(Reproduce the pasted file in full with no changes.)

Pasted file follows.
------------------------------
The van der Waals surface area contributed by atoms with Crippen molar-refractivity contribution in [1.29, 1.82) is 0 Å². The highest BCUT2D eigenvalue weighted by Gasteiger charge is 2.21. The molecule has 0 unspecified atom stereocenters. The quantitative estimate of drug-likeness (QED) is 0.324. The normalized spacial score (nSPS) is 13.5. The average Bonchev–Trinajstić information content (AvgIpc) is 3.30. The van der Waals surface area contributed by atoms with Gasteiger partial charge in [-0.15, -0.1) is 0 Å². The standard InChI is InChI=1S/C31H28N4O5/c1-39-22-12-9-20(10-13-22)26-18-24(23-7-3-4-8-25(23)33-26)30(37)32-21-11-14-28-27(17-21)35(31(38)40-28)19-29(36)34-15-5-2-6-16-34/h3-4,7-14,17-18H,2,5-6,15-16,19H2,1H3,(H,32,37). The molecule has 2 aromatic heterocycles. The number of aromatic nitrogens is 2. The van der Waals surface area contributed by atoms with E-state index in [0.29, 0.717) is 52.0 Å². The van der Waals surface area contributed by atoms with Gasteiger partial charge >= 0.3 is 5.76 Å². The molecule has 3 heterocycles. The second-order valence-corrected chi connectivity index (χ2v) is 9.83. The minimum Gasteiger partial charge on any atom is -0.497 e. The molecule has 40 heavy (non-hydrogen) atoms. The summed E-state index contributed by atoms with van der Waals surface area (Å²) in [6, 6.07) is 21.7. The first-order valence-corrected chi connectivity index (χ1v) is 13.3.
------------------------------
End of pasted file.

The van der Waals surface area contributed by atoms with Crippen molar-refractivity contribution in [1.29, 1.82) is 0 Å². The highest BCUT2D eigenvalue weighted by Gasteiger charge is 2.21. The molecule has 0 unspecified atom stereocenters. The quantitative estimate of drug-likeness (QED) is 0.324. The normalized spacial score (nSPS) is 13.5. The average Bonchev–Trinajstić information content (AvgIpc) is 3.30. The van der Waals surface area contributed by atoms with Gasteiger partial charge in [-0.15, -0.1) is 0 Å². The standard InChI is InChI=1S/C31H28N4O5/c1-39-22-12-9-20(10-13-22)26-18-24(23-7-3-4-8-25(23)33-26)30(37)32-21-11-14-28-27(17-21)35(31(38)40-28)19-29(36)34-15-5-2-6-16-34/h3-4,7-14,17-18H,2,5-6,15-16,19H2,1H3,(H,32,37). The molecule has 2 aromatic heterocycles. The number of aromatic nitrogens is 2. The van der Waals surface area contributed by atoms with E-state index in [0.29, 0.717) is 52.0 Å². The van der Waals surface area contributed by atoms with Gasteiger partial charge >= 0.3 is 5.76 Å². The molecule has 3 heterocycles. The second-order valence-corrected chi connectivity index (χ2v) is 9.83. The minimum Gasteiger partial charge on any atom is -0.497 e. The molecule has 40 heavy (non-hydrogen) atoms. The summed E-state index contributed by atoms with van der Waals surface area (Å²) in [6, 6.07) is 21.7. The first-order valence-corrected chi connectivity index (χ1v) is 13.3.